Department of Energy Releases Updated Combined Heat and Power Installation Database

The U.S. Department of Energy (DOE)’s Advanced Manufacturing Office announced today the release of the updated Combined Heat and Power (CHP) Installation Database, a database that contains a comprehensive listing of combined heat and power installations throughout the country. CHP, an efficient and clean approach to generating on-site electric power and useful thermal energy from a single fuel source is a highly efficient way to generate electricity and thermal energy that provides facilities with increased reliability and enhanced economic viability.  Today, there are 82.6 GW of CHP installed at nearly 4,400 sites around the country.

The DOE CHP Installation Database is a data collection effort sponsored by the U.S. Department of Energy and maintained by ICF Inc. The updated database includes data as of December 31, 2016 and provides information on current CHP installations across the United States. It is designed to make navigation easy for visitors to the website, allowing users to:

  • Search for specific CHP systems or groups of systems.
  • Sort and filter data by categories such as application (building/facility) or fuel type.
  • Download a list of the currently operating CHP systems in the database as well as a set of summary tables for the data. In order to access the data for download, the user must register by setting up a username and password.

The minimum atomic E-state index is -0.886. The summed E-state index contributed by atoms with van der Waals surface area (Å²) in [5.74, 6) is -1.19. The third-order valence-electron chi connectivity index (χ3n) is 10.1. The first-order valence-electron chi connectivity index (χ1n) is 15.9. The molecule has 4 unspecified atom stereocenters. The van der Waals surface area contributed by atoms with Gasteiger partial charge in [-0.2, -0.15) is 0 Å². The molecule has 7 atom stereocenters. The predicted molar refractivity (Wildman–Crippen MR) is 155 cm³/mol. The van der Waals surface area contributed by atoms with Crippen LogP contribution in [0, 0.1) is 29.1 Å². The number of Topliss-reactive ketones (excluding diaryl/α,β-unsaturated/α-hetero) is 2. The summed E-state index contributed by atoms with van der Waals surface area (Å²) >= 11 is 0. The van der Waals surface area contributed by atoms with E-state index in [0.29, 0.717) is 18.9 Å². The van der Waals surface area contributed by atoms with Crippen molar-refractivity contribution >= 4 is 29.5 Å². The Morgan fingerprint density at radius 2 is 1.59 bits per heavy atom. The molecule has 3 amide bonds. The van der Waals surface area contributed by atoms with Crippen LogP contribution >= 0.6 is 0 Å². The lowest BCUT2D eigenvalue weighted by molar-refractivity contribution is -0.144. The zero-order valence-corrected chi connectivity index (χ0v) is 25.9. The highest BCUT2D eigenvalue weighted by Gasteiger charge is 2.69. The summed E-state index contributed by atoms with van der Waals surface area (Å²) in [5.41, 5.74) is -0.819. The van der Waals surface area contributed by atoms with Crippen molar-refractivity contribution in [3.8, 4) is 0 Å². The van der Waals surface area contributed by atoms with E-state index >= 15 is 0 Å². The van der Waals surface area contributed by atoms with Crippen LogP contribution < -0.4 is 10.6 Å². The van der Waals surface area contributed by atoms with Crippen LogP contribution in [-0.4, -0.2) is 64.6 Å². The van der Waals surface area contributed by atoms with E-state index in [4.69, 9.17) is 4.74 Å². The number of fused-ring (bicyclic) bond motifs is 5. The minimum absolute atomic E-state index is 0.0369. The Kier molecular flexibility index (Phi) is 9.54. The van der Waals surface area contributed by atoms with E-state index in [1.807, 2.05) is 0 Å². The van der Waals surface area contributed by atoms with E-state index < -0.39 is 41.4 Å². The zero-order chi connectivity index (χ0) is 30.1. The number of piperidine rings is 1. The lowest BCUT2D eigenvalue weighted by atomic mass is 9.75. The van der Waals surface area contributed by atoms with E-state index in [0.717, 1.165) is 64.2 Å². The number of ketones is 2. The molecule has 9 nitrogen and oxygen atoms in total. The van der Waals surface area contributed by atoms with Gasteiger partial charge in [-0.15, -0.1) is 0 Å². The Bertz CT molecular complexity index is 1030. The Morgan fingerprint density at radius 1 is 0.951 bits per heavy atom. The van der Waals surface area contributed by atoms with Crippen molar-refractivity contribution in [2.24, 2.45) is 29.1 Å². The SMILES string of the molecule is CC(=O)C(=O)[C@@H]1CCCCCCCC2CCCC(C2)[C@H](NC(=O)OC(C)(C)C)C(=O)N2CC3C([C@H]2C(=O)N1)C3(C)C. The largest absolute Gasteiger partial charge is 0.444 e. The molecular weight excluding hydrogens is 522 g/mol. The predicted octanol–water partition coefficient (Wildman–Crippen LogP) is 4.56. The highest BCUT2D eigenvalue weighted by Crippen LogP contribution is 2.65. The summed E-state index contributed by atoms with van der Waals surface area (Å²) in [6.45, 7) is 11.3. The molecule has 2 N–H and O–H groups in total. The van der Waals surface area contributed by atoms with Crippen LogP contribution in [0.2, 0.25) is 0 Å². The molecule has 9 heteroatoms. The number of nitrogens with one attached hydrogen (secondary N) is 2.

• Send an email to provide any information about operating CHP systems in the U.S.

This new release of the Combined Heat and Power (CHP) Installation Database reflects an increase in the overall U.S. CHP capacity, from 81.1 GW in 2015 to 82.6 GW in 2016.  The number of CHP sites grew from 4,309 to 4,395 in 2016.  This growth was fueled by the 173 new CHP installations that were entered into the database in 2016.  These installations were spread throughout the U.S., with new systems in 34 states and the District of Columbia.  The states with the most new CHP installations were New York (39), Massachusetts (27), California (19), and Pennsylvania (11).  Many of the former installations were older, larger inefficient systems. But now, many of the new installations are located at commercial and institutional sites, thus continuing the move toward smaller sized CHP systems. The 2016 installations included 30 new systems in multi-family buildings, hospitals, colleges/universities, and installations at several other commercial, institutional, and industrial application types.

Natural gas was the predominant fuel type for new CHP installations, and supplied the fuel for 80% of new systems in 2016.  However, 16% of all new CHP capacity in 2016 was fueled by waste or biomass fuels, which is twice the typical proportion of CHP capacity fueled by biomass.  CHP systems save the U.S. 1.8 Quads of fuel each year, avoiding 241 million metric tons of CO2 emissions annually.

Visit the DOE CHP Installation website to see newly released 2016 data on CHP systems operating in the U.S.

EERE’s Advanced Manufacturing Office (AMO) supports early stage applied research and development of new materials, information, and processes that improve American manufacturing’s energy efficiency, as well as platform technologies for manufacturing energy-related products.

Author: Laura B.

I'm the Illinois Sustainable Technology Center's Sustainability Information Curator, which is a fancy way of saying embedded librarian. I'm also Executive Director of the Great Lakes Regional Pollution Prevention Roundtable. When not writing for Environmental News Bits, I'm an avid reader. Visit Laura's Reads to see what I'm currently reading.

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